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About 50 students sat listening to a lecture by KU professor Jan Kozma on Wednesday afternoon in Kansas University’s Spooner Hall.
But a few things made this lecture a bit different from the typical one. For one thing, all the students received samples of Italian prosciutto and parmigiano reggiano cheese, the subjects of the talk. The class applauded when Kozma, a professor of French and Italian, finished. And the crowd was a bit older.
They were among the participants in this year’s KU Mini College, a program run by KU’s College of Liberal Arts and Sciences that gives adults — some retirees, some not — a chance to experience life on campus for a week, taking classes on a variety of subjects picked by faculty and attending other programs.
The weeklong Mini College, in its fifth year, drew a record 151 students who each paid a $250 fee for the experience, or a bit more if they wanted to stay on campus at Margaret Amini Scholarship Hall.
That makes for one other difference between these courses and the ones the participants might remember from college: They all quite plainly want to be there.
“You don’t see anybody sleeping in class,” said Dave Roberts of Overland Park, who’s attending his first Mini College.
Many of the Mini College students are KU alumni coming back to campus, but not all. Roberts and his wife, Jane, both 60, are Washburn alumni but KU sports fans with a second home in Lawrence.
“At first I thought going back to school was scary, but I thought, ‘What the heck?’ at my age,” Jane said as she and Dave ate lunch at the just-off-campus burger joint The Wheel on Wednesday. (The Wheel, normally closed for the summer, was open just for the Mini College students.)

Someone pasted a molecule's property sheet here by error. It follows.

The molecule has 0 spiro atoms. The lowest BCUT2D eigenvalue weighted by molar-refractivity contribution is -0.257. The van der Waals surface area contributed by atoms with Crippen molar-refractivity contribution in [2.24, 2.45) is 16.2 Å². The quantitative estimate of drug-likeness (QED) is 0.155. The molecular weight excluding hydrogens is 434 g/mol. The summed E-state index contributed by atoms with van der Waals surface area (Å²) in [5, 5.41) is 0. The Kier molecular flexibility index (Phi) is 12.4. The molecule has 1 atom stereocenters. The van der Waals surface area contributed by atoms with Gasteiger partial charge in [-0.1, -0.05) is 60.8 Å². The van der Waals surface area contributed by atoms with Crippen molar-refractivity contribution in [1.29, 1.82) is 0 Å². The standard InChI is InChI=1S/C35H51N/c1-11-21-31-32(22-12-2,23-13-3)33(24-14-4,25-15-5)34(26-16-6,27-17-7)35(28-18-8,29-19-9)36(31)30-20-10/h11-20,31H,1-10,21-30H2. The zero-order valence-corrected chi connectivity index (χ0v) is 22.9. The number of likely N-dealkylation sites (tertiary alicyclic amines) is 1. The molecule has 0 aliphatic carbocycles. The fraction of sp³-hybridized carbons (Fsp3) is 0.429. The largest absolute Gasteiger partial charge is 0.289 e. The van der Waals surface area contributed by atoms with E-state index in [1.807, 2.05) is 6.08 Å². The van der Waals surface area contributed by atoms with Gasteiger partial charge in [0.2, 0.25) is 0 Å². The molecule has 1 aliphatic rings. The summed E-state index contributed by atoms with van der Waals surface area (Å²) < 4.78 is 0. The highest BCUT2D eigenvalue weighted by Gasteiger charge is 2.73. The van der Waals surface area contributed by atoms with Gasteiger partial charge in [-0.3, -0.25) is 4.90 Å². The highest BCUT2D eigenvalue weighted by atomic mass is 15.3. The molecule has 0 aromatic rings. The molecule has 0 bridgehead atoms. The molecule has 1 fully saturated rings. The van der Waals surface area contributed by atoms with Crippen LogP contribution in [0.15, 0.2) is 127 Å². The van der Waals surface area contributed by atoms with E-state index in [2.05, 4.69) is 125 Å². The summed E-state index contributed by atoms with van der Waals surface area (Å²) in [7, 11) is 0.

The Roberts have heard Chip Taylor, professor of ecology and evolutionary biology, talk about the Monarch Watch program he directs; learned leadership lessons from Bill Lacy, director of the Dole Institute of Politics; and listened to communication studies professor Robert Rowland, a favorite of many Mini College participants, dissect Barack Obama’s rhetoric during the 2012 election.
“I don’t recall my professors being as good as these people have been,” Roberts said. “Or maybe my perspective is different.”
Jessica Beeson, who directs the Mini College for CLAS, said about half of this year’s record crop of students were new to the Mini College. But others are veterans.
Tracy Gardner of Topeka, in her fourth year at the Mini College, and Anne Brumbaugh, who’s gone to all five, have become friends seeing each other every summer. They laughed over a few beers at The Wheel between classes Wednesday.
“I will come here every year for the rest of my life,” Gardner said. It’s a great experience for the money, the friends said — plus there are no tests.
“When you’re older, you’re more interested in learning than in just getting through,” said Denny Aguiar of Leawood, another five-year Mini College veteran.
Indeed, the crowd sat quietly and attentively during Kozma’s lecture, which concentrated on the intricate (and costly) techniques used in Italy to make prosciutto and parmigiano and mozzarella cheeses. They asked questions and laughed at her jokes. (Of the pigs selected for the finest Italian prosciutto, made in one small Italian town, Kozma said, “This is like going to Harvard.”)
“It’s a great way to take a vacation without spending a lot of money,” said Marcia Williamson, who’s at her fourth Mini College. Williamson, a teacher in Abilene, graduated from KU in 1968. Now she and her college roommate, along with their two husbands, come back to Mini College each year together.
It’s a great excuse to come back to campus for a reason other than sports games, she said.
One new event this year was a panel of KU deans, where the leaders told the students about what’s going on at the university now and how things are changing for 21st-Century students.
“I think they really enjoy those VIP moments,” Beeson said.
Thursday night, they’ll celebrate their “graduation” with a ceremony and party at Liberty Hall downtown. But many will plan to come back again, including Larry Brown, 72, of Houston. (Yes, he knows he has the same name as the old KU basketball coach.)
“Every chance I get to come back, I come back here,” Brown said.